MONTGOMERY CO., AL (WSFA) - You've heard the warnings; a lack of Medicaid funding could force doctors to leave the state, hospitals to close, and many needy patients could be in jeopardy, but what exactly does that mean?
Over one million Alabamians are covered by Medicaid so the projected $85 million shortfall has created a dire situation for about 20 percent of our state.
A grassroots group is hoping the "I am Medicaid" campaign will show lawmakers the humanity of what's at stake.
Kerstin Moorer likes to go to the movies and go shopping. Her mother Mattisa, says the 14-year-old can get lost in Target for hours.
Mattisa takes online classes and works part time, "because she's full time it would be hard to survive and pay for her Pedia-Sure or her diapers," she said.
The 14-year-old suffers from Cerebral Palsy and Epilepsy, relies on a feeding tube and is fully covered under Medicaid.
"We matter, that my daughter matters she's a constitute of the state as well," said Mattisa.
The $85 million Medicaid shortfall would devastate the Moorer family.
"I don't know how we could make it," said Mattisa.
Without the assistance of Medicaid, the Moorer's would be looking at $75 a week in diapers and $12 a day for a six-pack of Pedia-Sure. Not to mention having to rebuild a 14-year relationship with a new team of doctors if Kerstin's physicians were forced to close their doors.
"There are faces behind Medicaid, my daughter is one of them," said Mattisa.
It's stories like Kerstin's that have been missing from the conversation according to the Policy Director at Alabama's Arise.
"I think the fact that we're even having this debate is sending a negative message to the very people that depend on this program for their daily health, and we're telling them we're going to toy with your healthcare and we just don't that's acceptable," said Jim Carnes, Alabama Arise Public Policy Director.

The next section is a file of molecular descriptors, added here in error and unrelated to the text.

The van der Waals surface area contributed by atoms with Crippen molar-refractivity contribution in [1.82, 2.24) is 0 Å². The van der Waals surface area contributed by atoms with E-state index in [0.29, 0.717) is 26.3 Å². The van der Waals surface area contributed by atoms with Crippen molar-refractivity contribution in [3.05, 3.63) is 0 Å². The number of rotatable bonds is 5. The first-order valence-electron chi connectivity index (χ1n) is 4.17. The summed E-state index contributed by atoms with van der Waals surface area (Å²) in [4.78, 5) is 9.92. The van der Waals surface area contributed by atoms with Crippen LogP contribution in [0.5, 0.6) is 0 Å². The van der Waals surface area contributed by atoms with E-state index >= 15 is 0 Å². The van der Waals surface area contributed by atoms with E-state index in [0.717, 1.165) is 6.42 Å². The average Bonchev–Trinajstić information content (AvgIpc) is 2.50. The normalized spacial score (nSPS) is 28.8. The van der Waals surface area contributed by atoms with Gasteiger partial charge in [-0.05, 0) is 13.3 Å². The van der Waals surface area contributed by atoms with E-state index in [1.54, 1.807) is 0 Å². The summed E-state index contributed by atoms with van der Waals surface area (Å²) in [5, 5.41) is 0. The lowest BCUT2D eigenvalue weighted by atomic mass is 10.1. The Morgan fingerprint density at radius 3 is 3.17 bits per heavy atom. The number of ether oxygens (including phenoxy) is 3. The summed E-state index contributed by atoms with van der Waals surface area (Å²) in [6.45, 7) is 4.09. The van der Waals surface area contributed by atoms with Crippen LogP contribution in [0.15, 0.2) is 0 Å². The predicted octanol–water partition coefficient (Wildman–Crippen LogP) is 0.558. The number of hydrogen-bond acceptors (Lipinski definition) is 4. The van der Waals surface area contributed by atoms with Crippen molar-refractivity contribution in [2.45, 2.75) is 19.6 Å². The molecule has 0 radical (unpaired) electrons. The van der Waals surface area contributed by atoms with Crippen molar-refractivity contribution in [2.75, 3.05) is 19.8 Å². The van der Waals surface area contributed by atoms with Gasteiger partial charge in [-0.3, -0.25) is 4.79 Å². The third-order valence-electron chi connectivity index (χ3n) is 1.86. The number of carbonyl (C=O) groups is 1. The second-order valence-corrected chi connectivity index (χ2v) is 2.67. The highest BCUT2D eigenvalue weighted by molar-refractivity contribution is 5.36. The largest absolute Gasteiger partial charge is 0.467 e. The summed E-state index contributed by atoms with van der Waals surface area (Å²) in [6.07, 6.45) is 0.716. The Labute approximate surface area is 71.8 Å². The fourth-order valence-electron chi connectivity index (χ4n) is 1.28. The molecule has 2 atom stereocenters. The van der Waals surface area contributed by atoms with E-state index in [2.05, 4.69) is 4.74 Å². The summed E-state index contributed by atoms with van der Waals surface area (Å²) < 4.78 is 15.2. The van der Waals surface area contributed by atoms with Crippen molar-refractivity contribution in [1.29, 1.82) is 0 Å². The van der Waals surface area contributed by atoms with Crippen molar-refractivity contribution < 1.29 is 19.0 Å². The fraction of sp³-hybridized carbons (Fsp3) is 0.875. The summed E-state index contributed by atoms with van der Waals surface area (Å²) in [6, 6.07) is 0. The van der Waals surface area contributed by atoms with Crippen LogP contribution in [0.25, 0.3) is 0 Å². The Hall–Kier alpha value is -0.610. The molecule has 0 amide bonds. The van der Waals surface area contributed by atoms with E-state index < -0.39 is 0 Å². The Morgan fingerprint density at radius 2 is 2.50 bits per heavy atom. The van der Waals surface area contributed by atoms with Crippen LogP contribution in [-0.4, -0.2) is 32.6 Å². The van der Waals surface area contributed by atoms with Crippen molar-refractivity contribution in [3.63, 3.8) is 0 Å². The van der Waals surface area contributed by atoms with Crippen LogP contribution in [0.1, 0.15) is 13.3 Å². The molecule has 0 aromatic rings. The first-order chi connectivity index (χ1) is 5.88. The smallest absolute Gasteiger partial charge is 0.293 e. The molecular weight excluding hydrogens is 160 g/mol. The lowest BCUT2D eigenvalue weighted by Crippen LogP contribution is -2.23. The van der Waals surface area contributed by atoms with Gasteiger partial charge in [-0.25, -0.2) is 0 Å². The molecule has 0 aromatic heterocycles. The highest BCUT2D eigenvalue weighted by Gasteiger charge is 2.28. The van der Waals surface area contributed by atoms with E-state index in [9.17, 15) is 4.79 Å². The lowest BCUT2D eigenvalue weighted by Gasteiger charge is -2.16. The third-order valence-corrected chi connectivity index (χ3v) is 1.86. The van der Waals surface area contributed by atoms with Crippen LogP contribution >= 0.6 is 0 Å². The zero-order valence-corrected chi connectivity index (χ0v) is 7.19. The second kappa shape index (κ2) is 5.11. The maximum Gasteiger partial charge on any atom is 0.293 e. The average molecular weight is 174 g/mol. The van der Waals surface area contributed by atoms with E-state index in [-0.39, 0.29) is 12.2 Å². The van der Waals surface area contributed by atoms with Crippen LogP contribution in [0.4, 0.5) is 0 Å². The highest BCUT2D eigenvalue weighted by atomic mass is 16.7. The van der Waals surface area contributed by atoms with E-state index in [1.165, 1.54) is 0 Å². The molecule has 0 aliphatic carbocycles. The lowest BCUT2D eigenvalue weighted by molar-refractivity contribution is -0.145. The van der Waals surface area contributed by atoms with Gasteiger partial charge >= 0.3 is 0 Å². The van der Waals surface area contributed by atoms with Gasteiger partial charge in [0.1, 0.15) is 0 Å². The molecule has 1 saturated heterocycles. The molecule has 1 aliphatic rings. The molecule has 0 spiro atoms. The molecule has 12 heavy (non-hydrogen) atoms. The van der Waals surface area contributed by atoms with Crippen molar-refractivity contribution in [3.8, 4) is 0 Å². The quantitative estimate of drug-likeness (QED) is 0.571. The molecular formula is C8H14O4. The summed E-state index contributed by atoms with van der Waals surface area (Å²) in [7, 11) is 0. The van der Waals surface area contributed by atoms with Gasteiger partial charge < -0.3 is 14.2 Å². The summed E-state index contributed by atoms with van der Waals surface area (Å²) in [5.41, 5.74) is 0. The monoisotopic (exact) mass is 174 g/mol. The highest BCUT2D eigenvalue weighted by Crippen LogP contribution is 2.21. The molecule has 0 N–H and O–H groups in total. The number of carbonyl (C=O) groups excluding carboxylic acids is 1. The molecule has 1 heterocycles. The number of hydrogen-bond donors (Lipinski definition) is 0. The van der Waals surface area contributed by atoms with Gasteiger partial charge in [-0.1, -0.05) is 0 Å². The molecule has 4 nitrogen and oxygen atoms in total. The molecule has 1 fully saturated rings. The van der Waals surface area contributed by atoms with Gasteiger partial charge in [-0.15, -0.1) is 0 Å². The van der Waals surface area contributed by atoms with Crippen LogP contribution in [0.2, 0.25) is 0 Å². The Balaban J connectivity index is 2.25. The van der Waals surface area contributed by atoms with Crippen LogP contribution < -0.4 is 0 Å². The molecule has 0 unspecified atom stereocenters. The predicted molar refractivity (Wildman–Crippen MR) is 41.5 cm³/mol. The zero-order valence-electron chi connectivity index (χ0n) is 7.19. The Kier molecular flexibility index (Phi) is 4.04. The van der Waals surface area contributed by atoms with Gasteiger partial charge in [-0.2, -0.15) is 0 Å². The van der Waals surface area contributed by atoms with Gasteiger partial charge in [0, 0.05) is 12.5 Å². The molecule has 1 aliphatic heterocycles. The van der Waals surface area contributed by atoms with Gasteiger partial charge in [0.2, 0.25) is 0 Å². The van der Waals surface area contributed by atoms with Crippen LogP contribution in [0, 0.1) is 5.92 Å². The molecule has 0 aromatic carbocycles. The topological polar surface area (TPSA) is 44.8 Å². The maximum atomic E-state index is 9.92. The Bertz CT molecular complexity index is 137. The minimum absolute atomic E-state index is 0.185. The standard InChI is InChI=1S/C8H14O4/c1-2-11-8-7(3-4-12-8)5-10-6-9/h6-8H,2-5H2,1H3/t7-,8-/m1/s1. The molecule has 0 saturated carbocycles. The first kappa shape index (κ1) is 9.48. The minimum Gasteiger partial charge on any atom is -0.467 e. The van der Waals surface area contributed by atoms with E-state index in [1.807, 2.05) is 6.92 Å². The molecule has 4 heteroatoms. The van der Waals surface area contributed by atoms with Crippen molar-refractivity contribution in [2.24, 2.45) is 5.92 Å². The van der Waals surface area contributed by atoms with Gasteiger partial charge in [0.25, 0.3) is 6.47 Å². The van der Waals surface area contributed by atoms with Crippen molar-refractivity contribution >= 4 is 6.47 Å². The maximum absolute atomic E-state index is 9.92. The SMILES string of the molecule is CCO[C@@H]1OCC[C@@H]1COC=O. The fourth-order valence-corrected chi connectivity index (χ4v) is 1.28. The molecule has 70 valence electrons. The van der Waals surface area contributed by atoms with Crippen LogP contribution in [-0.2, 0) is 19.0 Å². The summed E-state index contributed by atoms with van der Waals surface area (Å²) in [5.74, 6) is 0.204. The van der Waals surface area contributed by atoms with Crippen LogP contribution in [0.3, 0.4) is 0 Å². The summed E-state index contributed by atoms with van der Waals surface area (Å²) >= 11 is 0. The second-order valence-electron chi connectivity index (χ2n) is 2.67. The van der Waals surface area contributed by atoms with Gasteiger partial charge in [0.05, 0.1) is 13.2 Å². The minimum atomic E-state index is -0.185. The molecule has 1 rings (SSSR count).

Groups like Alabama Arise and Children First hope lawmakers look beyond the budget and give meaning to the numbers.
"There are Alabamians out there that really need healthcare services, and when we have debates like this there are faces behind the numbers people you may know, you may not even realize Medicaid affects them but it does and we need to keep the humanity in this situation," said Christy Cain, Executive Director for Children First.
Both Carnes and Cain point to cigarette tax legislation as a possible solution to the shortfall.
"We just don't see the willpower to step up to this challenge and we're trying to show that it's more than an issue of who's willing to put up a little bit more in taxes, this is a matter of are we willing to fund basic services in Alabama," said Carnes.
The budget has already passed but lawmakers are still trying to find a funding solution.
The first of several meetings on the topic was held Wednesday and the group plans to meet over the summer.